January 11, 2008

Braised Lamb

Browning Lamb Neck Bones

When I was growing up, lamb was considered a special occasion meat. At 2, 3 or even 4 times the cost of beef or more, it wasn't economical. However, with beef prices raised to where they are, I am constantly suprised (happily, that is) by just how affordable lamb has become.

I love braised lamb dishes. I love lamb shanks and using meaty lamb neck bones in a variety of ways. These were once, and heck, still are, considered the more undesireable, and therefore less expensive cuts of the lamb. However, in my oppinion, there are no undesireable parts. Everything depends on how you prepare the meat. I love these cuts, because through the moist cooking process, the meat becomes just meltingly tender and oh, so flavorful. It's lovely.

So, the other day I was in the market, and I came upon lamb shanks AND meaty lamb neck bones and was stunned to see them for approximately $2.50 a pound. Done. Sold. Market happiness. I brought them home and made some delicious braised shanks. There are unlimited variations on how to make this dish. It's a fairly standard methodology, with variations on ingredients. However, I'll share how I made the ones in my, sadly, fuzzy photo. Bad camera.

Braised Lamb Shanks

3 or 4 lamb shanks - 1 per person is common, but that's alot of meat for me, personally
2 med, or 1 large onion
3-4 cloves garlic
3-4 carrots
1/2 c. red wine, or to taste
3-4 T. tomato paste diluted in 1/2 c. water. Feel free to use other types of tomato product, this is just what I had on hand. Canned or fresh tomatoes will produce alot of liquid which would be perfect.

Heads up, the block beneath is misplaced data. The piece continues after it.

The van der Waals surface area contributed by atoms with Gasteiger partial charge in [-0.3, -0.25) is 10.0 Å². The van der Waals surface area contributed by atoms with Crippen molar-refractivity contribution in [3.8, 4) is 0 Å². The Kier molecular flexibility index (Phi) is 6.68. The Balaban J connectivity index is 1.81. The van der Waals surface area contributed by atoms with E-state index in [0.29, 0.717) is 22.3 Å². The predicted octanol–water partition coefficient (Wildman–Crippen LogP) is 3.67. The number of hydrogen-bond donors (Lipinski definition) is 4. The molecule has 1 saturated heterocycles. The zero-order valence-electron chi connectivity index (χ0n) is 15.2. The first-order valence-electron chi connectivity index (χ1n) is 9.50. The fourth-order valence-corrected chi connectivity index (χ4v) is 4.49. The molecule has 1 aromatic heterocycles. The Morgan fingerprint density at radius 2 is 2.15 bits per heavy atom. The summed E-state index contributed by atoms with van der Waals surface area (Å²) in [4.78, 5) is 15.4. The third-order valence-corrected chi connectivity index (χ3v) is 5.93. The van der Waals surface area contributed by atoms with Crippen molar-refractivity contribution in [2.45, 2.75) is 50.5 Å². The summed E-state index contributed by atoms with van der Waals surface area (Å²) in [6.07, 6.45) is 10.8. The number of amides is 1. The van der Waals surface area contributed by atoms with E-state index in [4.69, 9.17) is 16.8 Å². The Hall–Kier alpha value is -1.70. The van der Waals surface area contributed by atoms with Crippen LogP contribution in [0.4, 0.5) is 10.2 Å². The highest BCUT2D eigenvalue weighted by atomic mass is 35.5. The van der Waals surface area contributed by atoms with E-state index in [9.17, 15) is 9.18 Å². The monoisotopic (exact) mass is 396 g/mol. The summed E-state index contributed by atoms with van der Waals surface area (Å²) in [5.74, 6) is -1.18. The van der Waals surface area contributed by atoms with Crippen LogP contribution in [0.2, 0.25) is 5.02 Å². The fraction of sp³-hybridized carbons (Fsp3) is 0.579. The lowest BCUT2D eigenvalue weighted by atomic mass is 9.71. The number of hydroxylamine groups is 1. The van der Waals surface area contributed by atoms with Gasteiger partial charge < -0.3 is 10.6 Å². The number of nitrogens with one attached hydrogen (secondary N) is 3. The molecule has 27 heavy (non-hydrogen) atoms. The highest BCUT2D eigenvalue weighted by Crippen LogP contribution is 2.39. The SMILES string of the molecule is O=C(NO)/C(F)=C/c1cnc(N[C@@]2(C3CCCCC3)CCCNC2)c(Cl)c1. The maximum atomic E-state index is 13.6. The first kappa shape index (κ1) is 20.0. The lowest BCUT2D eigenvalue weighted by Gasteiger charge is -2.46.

1/2 t. allspice and 1/4 t. nutmeg or to taste
salt and pepper to taste
Throw in some fresh thyme if you have it, or italian parsley

Start browning the lamb shanks in a little butter or olive oil. Really let these things go to a nice, dark golden brown. This usually takes between 15-20 minutes.
Remove the shanks unless you have a lot of room in your pan, and start cooking the onions. When they have softened, add the carrots and then garlic. Deglaze the pan with the red wine, if the onions haven't already, add the tomato product, and the spice. Add the lamb back in, cover, and simmer for 1 to 1&1/2 hours, or until tender. If you want a thicker sauce, let it simmer for 1/2 hour with the lid off. Adjust your seasoning and there you go!
This is great with a starch of some kind, such as boiled potatoes, cooked rice, noodles, or even a nice baguette. You want something nice and neutral that will pair with the sauce. Enjoy! :)

Braised Lamb Shanks

Ooh ooh! Did you notice? I can now add captions to my pics! Hooray for me! I feel so accomplished.


**"Liza"** said...

that looks good..might try that sometimes..;)

Chris said...

Tell me how it turns out! :)

Peter Chen said...


Thanks for leaving a comment in my post Captions for your photos and for your kind words.

Peter Blog*Star
Testing Blogger Beta (now New Blogger)

Chris said...

Oh Peter you are more than welcome! I appreciate you showing bloggers how to do little html tweaks without really, you know, er, having much of a clue about html...lol

sorina said...

I’ll have to make a new rule for myself. Don’t come to your blog when I am hungry! Everything looks so delicious!

Chris said...

Thank you for the highest of compliments :)

vukasha said...

Will try as soon as my butcher opens. Been craving lamb bones ever since my friend's mother prepared some from the ribs in I presume a similar method.